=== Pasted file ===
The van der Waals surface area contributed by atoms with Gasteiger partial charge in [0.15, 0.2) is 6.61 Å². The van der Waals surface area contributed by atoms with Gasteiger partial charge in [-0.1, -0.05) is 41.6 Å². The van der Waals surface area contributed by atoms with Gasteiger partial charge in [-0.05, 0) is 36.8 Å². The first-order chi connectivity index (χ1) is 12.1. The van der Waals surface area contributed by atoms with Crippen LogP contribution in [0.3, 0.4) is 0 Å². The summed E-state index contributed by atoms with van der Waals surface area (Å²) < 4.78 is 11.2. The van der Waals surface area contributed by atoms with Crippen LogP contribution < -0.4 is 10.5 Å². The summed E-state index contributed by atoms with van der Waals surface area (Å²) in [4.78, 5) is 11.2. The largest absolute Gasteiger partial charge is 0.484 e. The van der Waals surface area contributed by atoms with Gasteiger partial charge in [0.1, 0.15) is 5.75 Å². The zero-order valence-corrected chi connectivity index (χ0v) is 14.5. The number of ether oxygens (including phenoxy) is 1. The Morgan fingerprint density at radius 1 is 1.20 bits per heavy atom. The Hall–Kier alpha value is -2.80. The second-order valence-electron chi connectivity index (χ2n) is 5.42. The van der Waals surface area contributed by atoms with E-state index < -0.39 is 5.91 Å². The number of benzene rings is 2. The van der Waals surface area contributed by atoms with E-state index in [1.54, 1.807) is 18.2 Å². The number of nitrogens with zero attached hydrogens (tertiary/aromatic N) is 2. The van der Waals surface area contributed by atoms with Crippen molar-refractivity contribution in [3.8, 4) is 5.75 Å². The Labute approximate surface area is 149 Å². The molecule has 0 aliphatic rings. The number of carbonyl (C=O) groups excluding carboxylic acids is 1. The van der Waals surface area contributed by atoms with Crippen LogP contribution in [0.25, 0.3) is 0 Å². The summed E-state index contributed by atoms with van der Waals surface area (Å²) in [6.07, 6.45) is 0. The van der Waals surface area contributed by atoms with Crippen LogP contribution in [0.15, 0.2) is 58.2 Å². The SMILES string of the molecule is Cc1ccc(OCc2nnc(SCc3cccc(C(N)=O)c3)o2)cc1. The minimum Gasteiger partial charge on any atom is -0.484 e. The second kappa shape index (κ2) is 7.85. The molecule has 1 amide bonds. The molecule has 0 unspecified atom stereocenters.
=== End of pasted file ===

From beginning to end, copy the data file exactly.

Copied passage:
The van der Waals surface area contributed by atoms with Gasteiger partial charge in [0.15, 0.2) is 6.61 Å². The van der Waals surface area contributed by atoms with Gasteiger partial charge in [-0.1, -0.05) is 41.6 Å². The van der Waals surface area contributed by atoms with Gasteiger partial charge in [-0.05, 0) is 36.8 Å². The first-order chi connectivity index (χ1) is 12.1. The van der Waals surface area contributed by atoms with Crippen LogP contribution in [0.3, 0.4) is 0 Å². The summed E-state index contributed by atoms with van der Waals surface area (Å²) < 4.78 is 11.2. The van der Waals surface area contributed by atoms with Crippen LogP contribution < -0.4 is 10.5 Å². The summed E-state index contributed by atoms with van der Waals surface area (Å²) in [4.78, 5) is 11.2. The largest absolute Gasteiger partial charge is 0.484 e. The van der Waals surface area contributed by atoms with Gasteiger partial charge in [0.1, 0.15) is 5.75 Å². The zero-order valence-corrected chi connectivity index (χ0v) is 14.5. The number of ether oxygens (including phenoxy) is 1. The Morgan fingerprint density at radius 1 is 1.20 bits per heavy atom. The Hall–Kier alpha value is -2.80. The second-order valence-electron chi connectivity index (χ2n) is 5.42. The van der Waals surface area contributed by atoms with E-state index < -0.39 is 5.91 Å². The number of benzene rings is 2. The van der Waals surface area contributed by atoms with E-state index in [1.54, 1.807) is 18.2 Å². The number of nitrogens with zero attached hydrogens (tertiary/aromatic N) is 2. The van der Waals surface area contributed by atoms with Crippen molar-refractivity contribution in [3.8, 4) is 5.75 Å². The Labute approximate surface area is 149 Å². The molecule has 0 aliphatic rings. The number of carbonyl (C=O) groups excluding carboxylic acids is 1. The van der Waals surface area contributed by atoms with Crippen LogP contribution in [0.25, 0.3) is 0 Å². The summed E-state index contributed by atoms with van der Waals surface area (Å²) in [6.07, 6.45) is 0. The van der Waals surface area contributed by atoms with Crippen LogP contribution in [0.15, 0.2) is 58.2 Å². The SMILES string of the molecule is Cc1ccc(OCc2nnc(SCc3cccc(C(N)=O)c3)o2)cc1. The minimum Gasteiger partial charge on any atom is -0.484 e. The second kappa shape index (κ2) is 7.85. The molecule has 1 amide bonds. The molecule has 0 unspecified atom stereocenters.